March 11, 2012; Port St Lucie, FL, USA; Miami Marlins right fielder Giancarlo Stanton at the plate against the New York Mets at Digital Domain Park. Credit: Brad Barr-US PRESSWIRE
Albert Pujols might be the best hitter in baseball today. It's an open argument. Maybe you're partial to Miguel Cabrera or Joey Votto or someone else. The exact name doesn't matter, but those are all the correct answer.
But when I watch Pujols, I'm rarely thinking about how much I want to see him on the Giants. I'm usually muttering something like, "There goes Albert Pujols, one of the baddest hitters ever to swing a baseball bat." There's an appreciation for him and his talents, but rarely is there an unabashed sense of envy.
That's a feeling reserved for the covetable players. The best players in baseball aren't necessarily the most covetable. Those adjectives aren't synonyms. Maybe this is just some weird semantical parsing that only I bother myself with, but I'm pretty sure I've seen a similar feeling expressed with baseball fans all over the Internet. Here's my attempt to explain it.
The best players in the game, the ones you expect to win the MVPs and make All-Star teams without doing anything all that differently than they have been, have already accumulated the bulk of their history with another team. Pujols gave the best years of his career to St. Louis. Votto will have done the same for the Reds. Any team would be thrilled to have them, but they're established. They probably aren't getting better, and the chances are that you didn't get to enjoy their best seasons with your favorite team.
The covetable players are those with delicate balance between past performance and future potential. They're already good. But they could get better. A lot better. Giancarlo Stanton is probably the best example of this kind of player. If he doesn't improve at all -- if he plays the next 15 years and has the exact same season every year -- he'll be a perennial All-Star, if not a Hall of Fame candidate. He's freakishly strong, and he's already a fantastic hitter at an age where most kids are getting drafted out of college.
But he could get better. So much better. Oh, man. If he's hitting 30+ homers as a 21-year-old, what can he do when he hones his craft, when he figures out a major-league strike zone? I've brought this up before, and I'll continue to harp on this point for the next couple of decades, but it hurts my very being to think that the Giants had a supplemental first-round pick in the 2007 draft for losing reliever Mike Stanton, and they didn't use the pick on a physical specimen of a prospect who was also named Mike Stanton. Where was the sense of irony? Fate? It's a small consolation that he now goes by Giancarlo. Small consolation.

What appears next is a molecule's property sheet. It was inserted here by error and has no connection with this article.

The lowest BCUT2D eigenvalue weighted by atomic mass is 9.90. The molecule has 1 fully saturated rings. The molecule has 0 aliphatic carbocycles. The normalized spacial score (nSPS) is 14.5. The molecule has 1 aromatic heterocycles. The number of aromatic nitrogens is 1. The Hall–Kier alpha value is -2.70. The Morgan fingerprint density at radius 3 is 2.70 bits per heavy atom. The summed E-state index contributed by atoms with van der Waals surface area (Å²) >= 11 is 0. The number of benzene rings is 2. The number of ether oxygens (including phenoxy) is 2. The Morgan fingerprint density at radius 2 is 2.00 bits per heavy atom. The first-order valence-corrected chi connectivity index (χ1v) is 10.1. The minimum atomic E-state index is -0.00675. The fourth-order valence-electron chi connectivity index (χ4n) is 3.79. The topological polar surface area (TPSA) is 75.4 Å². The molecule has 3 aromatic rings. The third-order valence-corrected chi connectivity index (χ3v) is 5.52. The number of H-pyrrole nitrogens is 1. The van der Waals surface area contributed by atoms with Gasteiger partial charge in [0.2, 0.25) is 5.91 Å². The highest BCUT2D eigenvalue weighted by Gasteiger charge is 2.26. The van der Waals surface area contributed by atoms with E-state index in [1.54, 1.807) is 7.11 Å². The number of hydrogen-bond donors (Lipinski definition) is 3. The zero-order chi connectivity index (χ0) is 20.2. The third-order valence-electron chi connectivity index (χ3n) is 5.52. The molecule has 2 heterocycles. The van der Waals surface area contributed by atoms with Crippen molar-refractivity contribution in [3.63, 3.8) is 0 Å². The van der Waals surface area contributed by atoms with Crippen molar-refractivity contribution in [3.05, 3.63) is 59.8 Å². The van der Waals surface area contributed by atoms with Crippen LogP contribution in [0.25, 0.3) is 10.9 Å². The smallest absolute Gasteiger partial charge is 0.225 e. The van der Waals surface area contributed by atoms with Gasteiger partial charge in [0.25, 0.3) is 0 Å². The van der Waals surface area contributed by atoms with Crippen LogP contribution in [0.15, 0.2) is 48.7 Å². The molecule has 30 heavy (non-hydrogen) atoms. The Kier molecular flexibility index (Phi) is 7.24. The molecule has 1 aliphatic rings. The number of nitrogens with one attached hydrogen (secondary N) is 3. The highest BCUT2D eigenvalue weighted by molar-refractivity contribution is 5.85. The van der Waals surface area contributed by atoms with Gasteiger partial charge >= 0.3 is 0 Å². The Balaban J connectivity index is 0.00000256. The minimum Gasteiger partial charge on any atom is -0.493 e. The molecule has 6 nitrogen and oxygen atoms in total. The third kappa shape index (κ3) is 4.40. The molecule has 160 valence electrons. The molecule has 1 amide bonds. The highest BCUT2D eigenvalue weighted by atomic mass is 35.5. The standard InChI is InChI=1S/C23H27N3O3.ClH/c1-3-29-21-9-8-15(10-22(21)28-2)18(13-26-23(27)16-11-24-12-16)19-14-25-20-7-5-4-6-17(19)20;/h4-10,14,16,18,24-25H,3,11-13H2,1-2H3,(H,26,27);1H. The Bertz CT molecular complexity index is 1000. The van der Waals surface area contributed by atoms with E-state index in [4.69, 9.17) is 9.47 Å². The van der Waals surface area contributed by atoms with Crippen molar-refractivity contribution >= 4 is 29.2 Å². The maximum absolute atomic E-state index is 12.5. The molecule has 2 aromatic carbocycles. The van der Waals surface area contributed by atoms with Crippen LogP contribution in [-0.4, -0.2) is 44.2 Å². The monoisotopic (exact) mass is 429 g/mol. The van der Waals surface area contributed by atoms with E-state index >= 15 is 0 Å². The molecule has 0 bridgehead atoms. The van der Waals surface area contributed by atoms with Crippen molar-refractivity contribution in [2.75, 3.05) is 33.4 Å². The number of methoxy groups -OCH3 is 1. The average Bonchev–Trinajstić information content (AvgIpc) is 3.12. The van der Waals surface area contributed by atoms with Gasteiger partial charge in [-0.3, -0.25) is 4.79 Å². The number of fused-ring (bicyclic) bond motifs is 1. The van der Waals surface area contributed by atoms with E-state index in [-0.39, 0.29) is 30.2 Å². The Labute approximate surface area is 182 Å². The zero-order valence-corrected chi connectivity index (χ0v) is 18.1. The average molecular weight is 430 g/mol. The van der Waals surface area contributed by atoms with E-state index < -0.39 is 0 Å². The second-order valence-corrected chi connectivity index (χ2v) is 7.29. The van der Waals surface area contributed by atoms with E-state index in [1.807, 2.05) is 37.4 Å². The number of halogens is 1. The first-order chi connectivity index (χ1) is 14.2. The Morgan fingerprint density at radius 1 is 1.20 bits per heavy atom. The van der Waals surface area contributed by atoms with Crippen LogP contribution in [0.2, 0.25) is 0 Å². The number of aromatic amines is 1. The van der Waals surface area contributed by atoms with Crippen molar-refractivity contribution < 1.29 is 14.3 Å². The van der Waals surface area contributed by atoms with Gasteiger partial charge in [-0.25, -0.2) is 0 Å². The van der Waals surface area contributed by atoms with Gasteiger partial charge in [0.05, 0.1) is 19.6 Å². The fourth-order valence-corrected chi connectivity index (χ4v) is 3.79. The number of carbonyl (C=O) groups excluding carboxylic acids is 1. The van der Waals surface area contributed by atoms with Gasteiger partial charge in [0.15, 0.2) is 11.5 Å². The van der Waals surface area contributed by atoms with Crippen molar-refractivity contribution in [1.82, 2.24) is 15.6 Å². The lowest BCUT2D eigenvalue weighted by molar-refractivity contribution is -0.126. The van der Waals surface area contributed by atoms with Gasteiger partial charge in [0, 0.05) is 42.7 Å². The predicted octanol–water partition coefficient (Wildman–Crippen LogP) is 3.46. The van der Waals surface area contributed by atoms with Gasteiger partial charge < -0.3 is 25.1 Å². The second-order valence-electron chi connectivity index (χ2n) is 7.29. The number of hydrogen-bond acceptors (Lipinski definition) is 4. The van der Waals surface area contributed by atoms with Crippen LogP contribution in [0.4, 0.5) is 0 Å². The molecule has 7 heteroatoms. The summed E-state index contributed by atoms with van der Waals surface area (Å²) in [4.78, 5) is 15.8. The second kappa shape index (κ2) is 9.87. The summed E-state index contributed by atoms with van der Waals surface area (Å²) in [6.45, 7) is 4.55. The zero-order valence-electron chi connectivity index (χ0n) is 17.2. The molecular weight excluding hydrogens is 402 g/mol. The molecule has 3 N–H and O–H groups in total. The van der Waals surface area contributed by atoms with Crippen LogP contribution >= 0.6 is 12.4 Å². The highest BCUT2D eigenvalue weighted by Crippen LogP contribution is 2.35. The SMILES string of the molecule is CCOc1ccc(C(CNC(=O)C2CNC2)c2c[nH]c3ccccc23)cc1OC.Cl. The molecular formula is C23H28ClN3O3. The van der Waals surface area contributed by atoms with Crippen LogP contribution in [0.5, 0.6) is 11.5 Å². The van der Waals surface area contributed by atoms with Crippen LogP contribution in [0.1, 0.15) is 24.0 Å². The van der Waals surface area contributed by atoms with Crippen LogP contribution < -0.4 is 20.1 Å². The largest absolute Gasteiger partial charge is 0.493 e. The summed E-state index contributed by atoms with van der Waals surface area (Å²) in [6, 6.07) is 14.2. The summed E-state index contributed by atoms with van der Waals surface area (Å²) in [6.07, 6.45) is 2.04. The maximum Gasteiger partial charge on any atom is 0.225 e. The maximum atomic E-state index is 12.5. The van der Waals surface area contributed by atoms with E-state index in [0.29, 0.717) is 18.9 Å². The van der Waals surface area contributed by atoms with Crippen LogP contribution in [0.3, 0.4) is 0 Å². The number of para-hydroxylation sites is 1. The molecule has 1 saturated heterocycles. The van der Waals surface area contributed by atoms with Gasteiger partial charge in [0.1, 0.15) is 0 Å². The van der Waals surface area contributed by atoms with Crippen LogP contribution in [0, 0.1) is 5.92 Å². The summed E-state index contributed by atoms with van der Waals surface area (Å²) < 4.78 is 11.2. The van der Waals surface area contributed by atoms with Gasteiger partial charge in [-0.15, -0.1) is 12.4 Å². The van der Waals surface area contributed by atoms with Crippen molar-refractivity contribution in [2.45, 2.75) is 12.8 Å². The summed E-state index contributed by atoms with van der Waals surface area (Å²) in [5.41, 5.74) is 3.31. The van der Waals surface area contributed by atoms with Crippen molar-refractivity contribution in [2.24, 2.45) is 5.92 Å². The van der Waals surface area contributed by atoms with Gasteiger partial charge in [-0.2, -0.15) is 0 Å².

Andrew McCutchen isn't the best center fielder in the game. But I like watching him play more than Matt Kemp or Jacoby Ellsbury, even if I can't explain it rationally. He moves like a waterbug in center field, and he generates surprising power from a small frame -- he's almost a throwback to the game that existed before the '90s, where immense, muscular power hitters were the exception and wiry-yet-strong hitters like McCutchen were the rule. And McCutchen reminds you that there's also a control aspect to the covetable -- you know that the best seasons of their careers are just in front of them, and that their current teams will enjoy every last bit of them.
It's not all on-field talent, either. There might be something about the personality or background that tips you. This is why Bryce Harper isn't covetable … well, no, I'd probably chew broken glass to watch him on my favorite team for the next six or seven years. But there's a pretty good chance that he might be something of a jackass, too. The early returns aren't promising, though it's always worth remembering that he's a teenager. I'd pay $50 to punch a 19-year-old version of myself in the throat, and I didn't have the entire baseball world focusing on everything I did. But there's a chance that Harper might have an abrasive personality, and that might mean that he isn't the Platonic ideal of the perfect young player.
If there's one prospect, then, who fits the potential/personality paradigm, it's Trevor Bauer. When asked how long his games of long toss were, as he throws from foul pole to foul pole to warm up, he told Jim Caple exactly how long:
"It's 330 feet down both lines, so it's 330 times root 2,'' he said, pulling out his smartphone. He called up the calculator accessory and punched in 330 times the square root of two. "That's 466.69 feet.''
Bauer might be the next great covetable player.
Before the rookie hopeful steps on the rubber for his warm-up pitches between innings, he channels Happy Gilmore by taking a step or two from behind the mound and firing the ball as hard as he can toward home plate. Sometimes the catcher catches the pitch. Sometimes he just gets out of the way and watches it fly to the backstop.
He seems like the perfect mix of character and talent. All he has to do is, you know, pitch well in the majors. The little things.
But if you've ever become enamored of a player, and you can't figure out why that player, who isn't even the best at his position -- who might not even be the best player in a team's rotation or lineup -- has captured your attention, remember that it's not always about the best players. It might have something to do with the covetable players, the players who are young and improving, but already leaking talent all over the place.